At makeshift National Mall graveyard, clergy demand gun control

WASHINGTON — Clergy from California to Connecticut created a makeshift graveyard symbolizing victims of gun violence on the National Mall … Continued

WASHINGTON — Clergy from California to Connecticut created a makeshift graveyard symbolizing victims of gun violence on the National Mall on Thursday (April 11) as they exhorted Congress to pass legislation to limit access to firearms.

Standing in front of 3,300 grave markers — representing the number of people who have died in gun violence since December’s massacre in Newtown, Conn. — more than 25 ministers, rabbis and other religious leaders decried as “idolatrous” a society that values guns more than human life.

“We don’t have a Second Amendment issue,” said the Rev. Matt Crebbin of Newtown Congregational Church. “We have a Second Commandment crisis.

“The near infatuation with the gun is moving dangerously close to becoming a full-blown worship of a false idol,” continued Crebbin, whose in December presided over a nationally televised memorial service for Newtown victims.

Other clergy, speaking to a crowd of mostly reporters, picked up on the idolatry theme. They singled out for particular blame those lawmakers who take gun-lobby money and ignore the national will. Polls show that most Americans support universal background checks and tighter gun control.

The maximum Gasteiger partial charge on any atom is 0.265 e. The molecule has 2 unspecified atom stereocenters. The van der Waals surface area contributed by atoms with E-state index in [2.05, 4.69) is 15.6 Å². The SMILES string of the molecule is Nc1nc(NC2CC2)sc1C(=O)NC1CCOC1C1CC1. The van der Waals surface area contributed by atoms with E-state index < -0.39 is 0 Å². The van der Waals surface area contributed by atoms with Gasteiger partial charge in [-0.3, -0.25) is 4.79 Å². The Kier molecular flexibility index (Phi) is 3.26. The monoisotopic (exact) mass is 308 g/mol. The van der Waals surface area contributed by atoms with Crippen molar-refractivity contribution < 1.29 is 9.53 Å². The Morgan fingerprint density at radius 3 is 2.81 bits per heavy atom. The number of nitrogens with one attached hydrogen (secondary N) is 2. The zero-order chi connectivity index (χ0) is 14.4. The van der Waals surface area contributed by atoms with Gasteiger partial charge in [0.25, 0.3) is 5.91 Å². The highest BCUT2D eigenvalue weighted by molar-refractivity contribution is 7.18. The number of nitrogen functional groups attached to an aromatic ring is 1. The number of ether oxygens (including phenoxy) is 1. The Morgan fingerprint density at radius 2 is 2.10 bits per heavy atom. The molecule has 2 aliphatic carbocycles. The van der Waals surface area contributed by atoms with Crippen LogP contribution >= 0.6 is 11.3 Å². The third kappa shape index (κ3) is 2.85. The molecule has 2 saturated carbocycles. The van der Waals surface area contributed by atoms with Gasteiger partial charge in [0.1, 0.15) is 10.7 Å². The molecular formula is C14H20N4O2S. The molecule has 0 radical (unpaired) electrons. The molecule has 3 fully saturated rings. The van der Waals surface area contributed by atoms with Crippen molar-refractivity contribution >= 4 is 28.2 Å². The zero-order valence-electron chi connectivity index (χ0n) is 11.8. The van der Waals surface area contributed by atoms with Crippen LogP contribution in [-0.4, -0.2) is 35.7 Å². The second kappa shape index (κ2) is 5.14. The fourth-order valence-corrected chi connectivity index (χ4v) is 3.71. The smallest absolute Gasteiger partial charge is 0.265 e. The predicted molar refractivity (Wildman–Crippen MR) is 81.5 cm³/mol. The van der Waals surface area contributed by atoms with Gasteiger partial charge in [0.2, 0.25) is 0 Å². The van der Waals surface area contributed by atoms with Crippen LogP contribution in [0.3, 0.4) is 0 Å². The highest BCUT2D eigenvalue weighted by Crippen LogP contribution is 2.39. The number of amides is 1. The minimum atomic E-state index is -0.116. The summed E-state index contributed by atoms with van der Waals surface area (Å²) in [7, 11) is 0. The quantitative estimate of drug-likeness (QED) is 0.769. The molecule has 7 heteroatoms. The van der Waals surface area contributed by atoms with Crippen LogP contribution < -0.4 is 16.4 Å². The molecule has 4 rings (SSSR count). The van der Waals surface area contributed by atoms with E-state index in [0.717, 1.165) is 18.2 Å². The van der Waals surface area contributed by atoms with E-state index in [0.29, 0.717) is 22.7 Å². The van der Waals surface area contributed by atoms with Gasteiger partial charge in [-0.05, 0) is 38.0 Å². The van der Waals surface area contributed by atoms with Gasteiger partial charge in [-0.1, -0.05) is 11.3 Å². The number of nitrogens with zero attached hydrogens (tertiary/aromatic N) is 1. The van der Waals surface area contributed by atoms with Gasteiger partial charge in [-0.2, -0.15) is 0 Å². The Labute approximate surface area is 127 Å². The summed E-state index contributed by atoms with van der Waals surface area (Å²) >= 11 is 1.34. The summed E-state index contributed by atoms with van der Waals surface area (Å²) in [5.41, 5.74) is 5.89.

“The nation is so far ahead of where our political leaders are,” said the Rev. Jim Wallis, president of Sojourners, a liberal Christian group that organized the grave-markers project and a 24-hour vigil on the National Mall. “Our political leaders need to catch up.”

Most of the grave markers were wooden crosses, but some were placards printed with the symbols of other religious traditions — Islam, Judaism, Hinduism and Sikhism. Each represents a life taken, said Rabbi David Saperstein, director of the Religious Action Center of Reform Judaism.

“Every one of those religious symbols represents one of God’s children,” he said. “See the one there? That’s a mother, who won’t be there to comfort her child the next time they’re sick.”

Emotions ran high among the clergy. The Rev. Sam Saylor of Blackwell Memorial AME Zion Church in Hartford, Conn., broke down in wails and fell into the arms of his fellow pastors after he spoke about Newtown and his son, Shane Oliver, who was 20 when he was gunned down last year.

Since Oliver’s death, life will never be the same for his family, just as, since Newtown, life will never be the same for the country, Saylor said.

“We can’t ever go back home again,” he said. “Business in Washington can never be the same again. We can never take life for granted again.”

It is unclear whether members of Congress feel similarly. Even supporters of the background-check bill introduced this week in the Senate acknowledge that it faces high hurdles. And opposition looms even larger for other gun control measures, including an assault weapons ban and limits on high-capacity magazines.

One passerby shouted at the clergy, as a closing prayer was offered, that people have a better chance of going to jail than getting shot.

But most tourists strolling by the gathering seemed sympathetic to the clergy’s cause.

“It’s silly that the American people so overwhelming want something to happen and Congress refuses to act on it,” said Tim Keene of North Yarmouth, Maine.

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